Exterior of the Cannon Beach Visitor Center in summer. notforsale
Fewer dollars will be going toward tourism promotion as a part of a new contract signed Tuesday night by the Chamber of Commerce and City Council.
In the past, the city diverted 70 percent of the revenue generated from the 1 percent lodging tax enacted in 2015 to the chamber to promote tourism during the offseason.
But this year, the city has decided to cap promotion at $300,000 -- about $86,000 under what the city projected to bring in from this tax. The city plans to use the difference to pay for 50 percent of the expenses at the Visitor Information Center and to start a reserve fund.
The change comes amid debate within the community about how tourism-restricted dollars should be used, and whether the city should invest more in promotion.
Adjusting the contract was initially motivated by the chamber’s request to have a multiyear contract earlier this year –– a measure Jim Paino, the chamber’s executive director, said makes planning ad campaigns easier and more economical.
But the idea to reduce the actual amount that goes toward marketing came during budget season, when the city was looking for ways to be more stringent with transfers out of a shrinking general fund.
In the past, the city has fully funded the information center out of the general fund at about $160,000, City Manager Bruce St. Denis said. Using lodging tax dollars to pay for half of the Visitor Information Center frees up money in the general fund for other city needs, he said.
Capping how much is distributed to the chamber also allows the city to start building a reserve for the promotional fund in the event of an economic downturn.
“It’s important to have a rainy day fund, because that’s when we’ll need more promotion than ever,” St. Denis said.
The contract also addresses other areas of concern the City Council had with the arrangement, including a lack of communication between the two entities about certain projects — most notably the branding guide, which included a city logo that drew criticism from some residents and council members.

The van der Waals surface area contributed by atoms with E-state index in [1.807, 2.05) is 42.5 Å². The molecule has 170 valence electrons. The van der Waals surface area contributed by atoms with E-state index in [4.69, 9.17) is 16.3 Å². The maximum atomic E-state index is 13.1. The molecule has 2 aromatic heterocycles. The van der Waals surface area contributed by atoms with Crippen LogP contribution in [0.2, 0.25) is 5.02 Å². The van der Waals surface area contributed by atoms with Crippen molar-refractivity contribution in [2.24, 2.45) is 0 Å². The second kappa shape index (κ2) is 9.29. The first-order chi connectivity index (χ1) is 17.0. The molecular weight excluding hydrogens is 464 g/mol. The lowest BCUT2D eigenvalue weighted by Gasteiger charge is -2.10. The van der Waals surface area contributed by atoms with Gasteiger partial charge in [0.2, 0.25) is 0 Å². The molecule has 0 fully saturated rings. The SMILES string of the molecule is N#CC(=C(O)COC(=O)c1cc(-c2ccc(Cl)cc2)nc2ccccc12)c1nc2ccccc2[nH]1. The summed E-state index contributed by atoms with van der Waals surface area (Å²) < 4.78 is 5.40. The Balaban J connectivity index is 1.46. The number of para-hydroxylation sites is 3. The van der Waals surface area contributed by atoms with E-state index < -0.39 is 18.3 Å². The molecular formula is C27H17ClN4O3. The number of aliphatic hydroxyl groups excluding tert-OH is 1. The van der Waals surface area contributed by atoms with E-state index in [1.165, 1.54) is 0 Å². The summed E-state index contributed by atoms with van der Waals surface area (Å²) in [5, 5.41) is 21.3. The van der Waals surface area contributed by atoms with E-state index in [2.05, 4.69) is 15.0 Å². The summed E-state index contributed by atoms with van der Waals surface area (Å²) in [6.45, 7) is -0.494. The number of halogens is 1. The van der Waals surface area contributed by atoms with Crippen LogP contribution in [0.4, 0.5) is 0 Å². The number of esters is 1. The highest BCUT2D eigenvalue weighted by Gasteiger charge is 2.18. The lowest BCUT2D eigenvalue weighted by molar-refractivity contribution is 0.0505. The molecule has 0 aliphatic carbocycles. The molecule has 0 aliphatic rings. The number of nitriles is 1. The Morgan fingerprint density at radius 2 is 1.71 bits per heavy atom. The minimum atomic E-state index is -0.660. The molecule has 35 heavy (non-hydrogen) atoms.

“I got the message from the council that we needed to have more control over this money,” St. Denis said. “But we need to be careful to not put them in a position where they can’t succeed.”
The contract now requires quarterly status reports from the organization.
“There was not that kind of interaction in the past,” Paino said. “I think it’s important to do this so we’re all on the same page about where we’re going.”
Accounting for growth
While the contract was approved 4-1, city councilors disagreed over how the city should account for the costs of inflation in the coming years.
One option, which was ultimately adopted, was to increase payments allocated to the chamber based on the consumer price index –– a percentage that shows the average change over time in the prices paid by urban consumers for consumer goods and services — plus an extra 2 percent each year.
This is an effort to try and account for rising costs within the program with a universally recognized method to account for inflation, St. Denis said.
“We didn’t want to have it stuck at $300,000,” St. Denis said.
Though the chamber agreed to the council’s decision, Paino said the CPI is not a good marker for inflation for the tourism industry. The index is based on what the average consumer would spend on food and beverages, housing, clothing, transportation and more for West Coast states in general, and therefore does not reflect higher cost-of-living prices found in tourist destinations like Cannon Beach.
“The products (Bureau Labor and Statistics) use to calculate it… they don’t include tourism promotion in their calculation,” Paino said.
City Councilor George Vetter, the one dissenting vote, agreed with Paino, and voted against the contract because of it. He argued the council should increase payments to the chamber to mirror lodging tax revenue projections from the city. If the city projects a 6 percent increase in lodging tax revenue for the next fiscal year, then the chamber should get a 6 percent of $300,000 more, as well.
“We are not spending money here. We are investing money,” Vetter said. “There’s no more important investment than making sure the lodging tax will stay the same or go up. That’s our lifeline ... If you want to get the results you want in a contract you need to build in rewards for success. And their success is our success.”
City Councilor Mike Benefield argued the opposite, advocating that the chamber should present a proposed budget like other city departments and have its allocation based on fixed costs from the previous year.
Paino said that approach would be difficult, as the destination marketing organization is designed to facilitate its program based on the set figure they can expect from the city.
Although the chamber still has reservations about the consequences of a tighter marketing budget, Paino said he is ready to move forward and work with the city.
“The chamber felt and still believes that we are good partners with the city and came to these negotiations with an attitude of partnership for the betterment of Cannon Beach,” Paino wrote in a statement.